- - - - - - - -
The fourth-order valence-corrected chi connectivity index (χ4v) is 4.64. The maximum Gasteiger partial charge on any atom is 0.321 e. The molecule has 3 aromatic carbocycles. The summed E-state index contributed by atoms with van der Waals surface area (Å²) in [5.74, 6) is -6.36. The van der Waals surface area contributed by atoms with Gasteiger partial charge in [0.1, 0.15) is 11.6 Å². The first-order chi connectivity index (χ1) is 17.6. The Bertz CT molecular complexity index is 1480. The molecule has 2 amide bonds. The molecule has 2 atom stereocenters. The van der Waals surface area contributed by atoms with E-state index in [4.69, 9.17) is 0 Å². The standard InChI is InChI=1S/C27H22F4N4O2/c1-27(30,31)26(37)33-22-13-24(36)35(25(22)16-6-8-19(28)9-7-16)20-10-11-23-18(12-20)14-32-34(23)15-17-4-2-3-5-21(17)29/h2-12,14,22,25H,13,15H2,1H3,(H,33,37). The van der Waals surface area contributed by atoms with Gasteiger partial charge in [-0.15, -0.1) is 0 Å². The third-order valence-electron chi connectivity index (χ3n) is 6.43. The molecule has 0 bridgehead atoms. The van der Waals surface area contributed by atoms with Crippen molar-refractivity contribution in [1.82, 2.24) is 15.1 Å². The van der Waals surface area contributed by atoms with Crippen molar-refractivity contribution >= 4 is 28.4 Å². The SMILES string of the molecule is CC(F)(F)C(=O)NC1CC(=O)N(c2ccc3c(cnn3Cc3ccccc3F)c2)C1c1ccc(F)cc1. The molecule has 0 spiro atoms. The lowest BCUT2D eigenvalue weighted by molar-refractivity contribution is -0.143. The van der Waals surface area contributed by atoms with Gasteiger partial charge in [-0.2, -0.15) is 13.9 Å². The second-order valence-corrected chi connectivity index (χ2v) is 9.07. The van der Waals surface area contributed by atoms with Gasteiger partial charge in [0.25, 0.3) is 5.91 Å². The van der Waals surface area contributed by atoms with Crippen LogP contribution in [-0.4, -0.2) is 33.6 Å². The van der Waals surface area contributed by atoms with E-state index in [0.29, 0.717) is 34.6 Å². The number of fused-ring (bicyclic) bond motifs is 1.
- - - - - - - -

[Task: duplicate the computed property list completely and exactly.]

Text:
The fourth-order valence-corrected chi connectivity index (χ4v) is 4.64. The maximum Gasteiger partial charge on any atom is 0.321 e. The molecule has 3 aromatic carbocycles. The summed E-state index contributed by atoms with van der Waals surface area (Å²) in [5.74, 6) is -6.36. The van der Waals surface area contributed by atoms with Gasteiger partial charge in [0.1, 0.15) is 11.6 Å². The first-order chi connectivity index (χ1) is 17.6. The Bertz CT molecular complexity index is 1480. The molecule has 2 amide bonds. The molecule has 2 atom stereocenters. The van der Waals surface area contributed by atoms with E-state index in [4.69, 9.17) is 0 Å². The standard InChI is InChI=1S/C27H22F4N4O2/c1-27(30,31)26(37)33-22-13-24(36)35(25(22)16-6-8-19(28)9-7-16)20-10-11-23-18(12-20)14-32-34(23)15-17-4-2-3-5-21(17)29/h2-12,14,22,25H,13,15H2,1H3,(H,33,37). The van der Waals surface area contributed by atoms with Gasteiger partial charge in [-0.15, -0.1) is 0 Å². The third-order valence-electron chi connectivity index (χ3n) is 6.43. The molecule has 0 bridgehead atoms. The van der Waals surface area contributed by atoms with Crippen molar-refractivity contribution in [1.82, 2.24) is 15.1 Å². The van der Waals surface area contributed by atoms with Crippen molar-refractivity contribution >= 4 is 28.4 Å². The SMILES string of the molecule is CC(F)(F)C(=O)NC1CC(=O)N(c2ccc3c(cnn3Cc3ccccc3F)c2)C1c1ccc(F)cc1. The molecule has 0 spiro atoms. The lowest BCUT2D eigenvalue weighted by molar-refractivity contribution is -0.143. The van der Waals surface area contributed by atoms with Gasteiger partial charge in [-0.2, -0.15) is 13.9 Å². The second-order valence-corrected chi connectivity index (χ2v) is 9.07. The van der Waals surface area contributed by atoms with Gasteiger partial charge in [0.25, 0.3) is 5.91 Å². The van der Waals surface area contributed by atoms with Crippen LogP contribution in [-0.4, -0.2) is 33.6 Å². The van der Waals surface area contributed by atoms with E-state index in [0.29, 0.717) is 34.6 Å². The number of fused-ring (bicyclic) bond motifs is 1.